New Study Examines Public Fears During Disease Outbreaks
Researchers studying how pregnant women in the United States responded to the Zika virus outbreak of 2015-2016 emphasize the need to manage stress and fear during disease outbreaks.
A team of researchers from Pennsylvania State University and Louisiana State University has found that individuals who suppress their fears during a health scare, such as the 2015-2016 outbreak of Zika virus, can experience a cycle of emotional suppression and fear.
Prior to the 2015-2016 outbreak of Zika virus in Brazil and other South American and Central American countries, the disease was relatively unknown in the Western Hemisphere. Brazilian health officials first reported cases of an illness marked by a skin rash to the World Health Organization (WHO) in March of 2015, and by May, confirmed that the illnesses were caused by Zika virus. With the outbreak, Brazil and other affected countries reported cases of neurological disorders—including Guillain-Barré syndrome—as well as an unusual increase in the number of infants born with microcephaly, a congenital malformation marked by small head size. Babies born with microcephaly may experience seizures, vision or hearing problems, and developmental disabilities.
In February 2016, WHO announced a Public Health Emergency of International Concern, with the Emergency Committee noting a strongly suspected causal relationship between Zika infection during pregnancy and microcephaly. Now, there is a scientific consensus that Zika virus causes microcephaly, and can be transmitted to pregnant women both sexually and through mosquitoes. A new study published on July 10, 2018, in the journal PLOS ONE, examines the impact of the Zika virus outbreak on pregnant women in areas of the United States susceptible to the virus. The study’s authors note that media reports during the outbreak cautioned pregnant women on the risk of catching Zika.
Researchers seeking to measure the emotional responses and levels of fear of pregnant women in the United States during the outbreak recruited 1,002 women between the ages of 18 and 35 who lived in areas believed to be in the range of Zika-carrying mosquitoes in Arizona, New Mexico, Texas, Louisiana, Mississippi, Alabama, and Florida. Of those initially recruited into the study, 912 participants provided usable data. The researchers collected data twice in 2016, first from February 10 to 20—9 days after the World Health Organization declared Zika an international health emergency—and again from March 1 to March 15. Study participants filled out surveys to help researchers assess their fear and use of emotional regulation strategies such as avoidance of news, reappraisal, contesting, and suppression.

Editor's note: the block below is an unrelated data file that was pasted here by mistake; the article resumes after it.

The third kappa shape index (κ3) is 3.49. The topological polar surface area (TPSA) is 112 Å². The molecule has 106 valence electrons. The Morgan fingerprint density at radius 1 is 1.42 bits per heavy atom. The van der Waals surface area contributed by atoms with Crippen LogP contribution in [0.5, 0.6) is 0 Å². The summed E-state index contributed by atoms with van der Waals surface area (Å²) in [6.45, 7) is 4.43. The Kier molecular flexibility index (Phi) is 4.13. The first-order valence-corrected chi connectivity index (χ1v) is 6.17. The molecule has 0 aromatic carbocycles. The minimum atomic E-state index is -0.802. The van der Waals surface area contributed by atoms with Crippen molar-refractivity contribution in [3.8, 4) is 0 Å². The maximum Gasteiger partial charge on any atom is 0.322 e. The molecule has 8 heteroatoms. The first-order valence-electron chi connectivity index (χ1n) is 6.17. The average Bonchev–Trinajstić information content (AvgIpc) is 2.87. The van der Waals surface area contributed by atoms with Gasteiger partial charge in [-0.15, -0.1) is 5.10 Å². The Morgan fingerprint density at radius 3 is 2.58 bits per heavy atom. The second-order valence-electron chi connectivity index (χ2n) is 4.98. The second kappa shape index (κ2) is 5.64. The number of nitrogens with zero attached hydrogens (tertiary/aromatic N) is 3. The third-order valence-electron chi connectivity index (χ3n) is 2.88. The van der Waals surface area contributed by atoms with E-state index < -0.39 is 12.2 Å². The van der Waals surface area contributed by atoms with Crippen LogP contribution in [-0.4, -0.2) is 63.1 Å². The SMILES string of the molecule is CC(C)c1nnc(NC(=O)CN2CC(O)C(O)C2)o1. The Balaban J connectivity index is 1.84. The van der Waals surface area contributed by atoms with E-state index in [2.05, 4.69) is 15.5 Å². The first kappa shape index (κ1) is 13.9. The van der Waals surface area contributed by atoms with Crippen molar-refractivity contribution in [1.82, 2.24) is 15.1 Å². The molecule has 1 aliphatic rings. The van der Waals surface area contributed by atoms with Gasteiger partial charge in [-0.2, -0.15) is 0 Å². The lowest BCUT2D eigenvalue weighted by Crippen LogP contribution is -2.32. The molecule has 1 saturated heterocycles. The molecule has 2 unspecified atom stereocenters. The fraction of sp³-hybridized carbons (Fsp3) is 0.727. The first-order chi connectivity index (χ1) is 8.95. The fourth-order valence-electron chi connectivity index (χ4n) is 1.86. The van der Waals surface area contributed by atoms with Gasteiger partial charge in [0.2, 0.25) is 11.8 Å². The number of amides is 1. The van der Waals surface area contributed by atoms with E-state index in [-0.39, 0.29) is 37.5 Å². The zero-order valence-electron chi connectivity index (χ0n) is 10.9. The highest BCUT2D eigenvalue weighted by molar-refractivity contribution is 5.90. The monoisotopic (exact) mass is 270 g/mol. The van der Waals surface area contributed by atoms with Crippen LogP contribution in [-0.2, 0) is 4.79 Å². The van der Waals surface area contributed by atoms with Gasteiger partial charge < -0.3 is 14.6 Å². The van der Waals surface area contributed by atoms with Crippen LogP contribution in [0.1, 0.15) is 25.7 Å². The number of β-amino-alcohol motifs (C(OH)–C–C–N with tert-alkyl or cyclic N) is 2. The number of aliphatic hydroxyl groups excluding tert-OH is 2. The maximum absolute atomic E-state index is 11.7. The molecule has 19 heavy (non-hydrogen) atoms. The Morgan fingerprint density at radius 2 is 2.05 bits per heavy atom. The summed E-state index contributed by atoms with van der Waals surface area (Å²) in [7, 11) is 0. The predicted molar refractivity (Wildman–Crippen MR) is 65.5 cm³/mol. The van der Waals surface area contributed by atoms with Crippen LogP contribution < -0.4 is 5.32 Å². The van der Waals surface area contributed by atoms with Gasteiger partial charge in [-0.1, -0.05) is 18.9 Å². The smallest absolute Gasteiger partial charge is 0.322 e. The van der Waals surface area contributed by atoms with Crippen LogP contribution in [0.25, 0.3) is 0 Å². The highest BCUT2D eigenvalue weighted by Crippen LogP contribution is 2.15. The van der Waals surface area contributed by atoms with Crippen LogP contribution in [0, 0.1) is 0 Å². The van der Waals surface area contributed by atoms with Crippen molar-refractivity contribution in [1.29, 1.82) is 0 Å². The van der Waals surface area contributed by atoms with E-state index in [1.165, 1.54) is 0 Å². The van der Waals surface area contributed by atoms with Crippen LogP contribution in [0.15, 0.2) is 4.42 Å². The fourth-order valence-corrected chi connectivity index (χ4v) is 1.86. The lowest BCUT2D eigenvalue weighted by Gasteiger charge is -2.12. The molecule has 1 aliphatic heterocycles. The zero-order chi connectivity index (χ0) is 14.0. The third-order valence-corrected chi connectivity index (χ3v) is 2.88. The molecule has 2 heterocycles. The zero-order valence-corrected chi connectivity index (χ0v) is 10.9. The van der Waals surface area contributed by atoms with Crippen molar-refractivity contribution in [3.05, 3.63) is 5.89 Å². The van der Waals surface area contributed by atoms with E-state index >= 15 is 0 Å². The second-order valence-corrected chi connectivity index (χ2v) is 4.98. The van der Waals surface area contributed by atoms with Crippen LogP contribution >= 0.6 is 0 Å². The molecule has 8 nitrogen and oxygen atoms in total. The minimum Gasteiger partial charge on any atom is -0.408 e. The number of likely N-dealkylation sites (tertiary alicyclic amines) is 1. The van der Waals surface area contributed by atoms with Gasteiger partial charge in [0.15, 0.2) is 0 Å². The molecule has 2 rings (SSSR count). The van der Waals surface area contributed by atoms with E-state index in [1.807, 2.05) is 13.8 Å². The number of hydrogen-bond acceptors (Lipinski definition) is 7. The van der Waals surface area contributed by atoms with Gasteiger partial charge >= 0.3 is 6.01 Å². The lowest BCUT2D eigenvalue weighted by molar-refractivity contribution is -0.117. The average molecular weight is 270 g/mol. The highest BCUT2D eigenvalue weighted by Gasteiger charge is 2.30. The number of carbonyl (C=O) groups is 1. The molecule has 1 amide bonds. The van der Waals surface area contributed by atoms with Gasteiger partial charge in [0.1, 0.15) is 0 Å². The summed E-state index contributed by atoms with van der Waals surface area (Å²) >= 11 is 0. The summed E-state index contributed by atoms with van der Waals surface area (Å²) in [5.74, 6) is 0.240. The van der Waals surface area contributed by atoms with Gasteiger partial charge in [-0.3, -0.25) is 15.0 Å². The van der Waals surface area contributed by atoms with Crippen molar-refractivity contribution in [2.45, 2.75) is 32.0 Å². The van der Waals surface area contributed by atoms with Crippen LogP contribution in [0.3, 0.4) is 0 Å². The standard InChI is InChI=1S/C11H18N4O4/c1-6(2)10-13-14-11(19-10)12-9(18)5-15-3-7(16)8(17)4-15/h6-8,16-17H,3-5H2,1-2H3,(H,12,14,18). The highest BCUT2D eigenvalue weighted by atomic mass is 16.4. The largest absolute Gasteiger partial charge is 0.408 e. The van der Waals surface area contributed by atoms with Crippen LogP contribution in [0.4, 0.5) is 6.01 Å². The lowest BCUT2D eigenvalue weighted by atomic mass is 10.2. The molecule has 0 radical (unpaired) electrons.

The study team found that participants who reported trying to suppress their fears of Zika had higher levels of fear later, prompting more emotional stress. Media reports about the dangers of Zika virus during pregnancy were a common cause of concern.
"It turns out that not only is suppression ineffective at handling fear, but it's counter-productive," said the study’s lead author, James Dillard, PhD, in a recent statement. The authors note that previous studies have found that stress and fear during pregnancy can have their own health consequences, and may lead to lower infant birth weights. "It creates a cycle of fear—and it's a vicious cycle."
The findings highlight the role of health officials in maintaining accurate and up-to-date health information during disease outbreaks and other public health events, according to the researchers. "When people become frightened there are some good things that can happen—they search out information, they get politically engaged, they might engage in self-protective behavior—but when people get really scared, it's harmful for them," Dr Dillard said. "Stress hormones pour out and staying in that hyper-vigilant state—fear—is also resource intensive."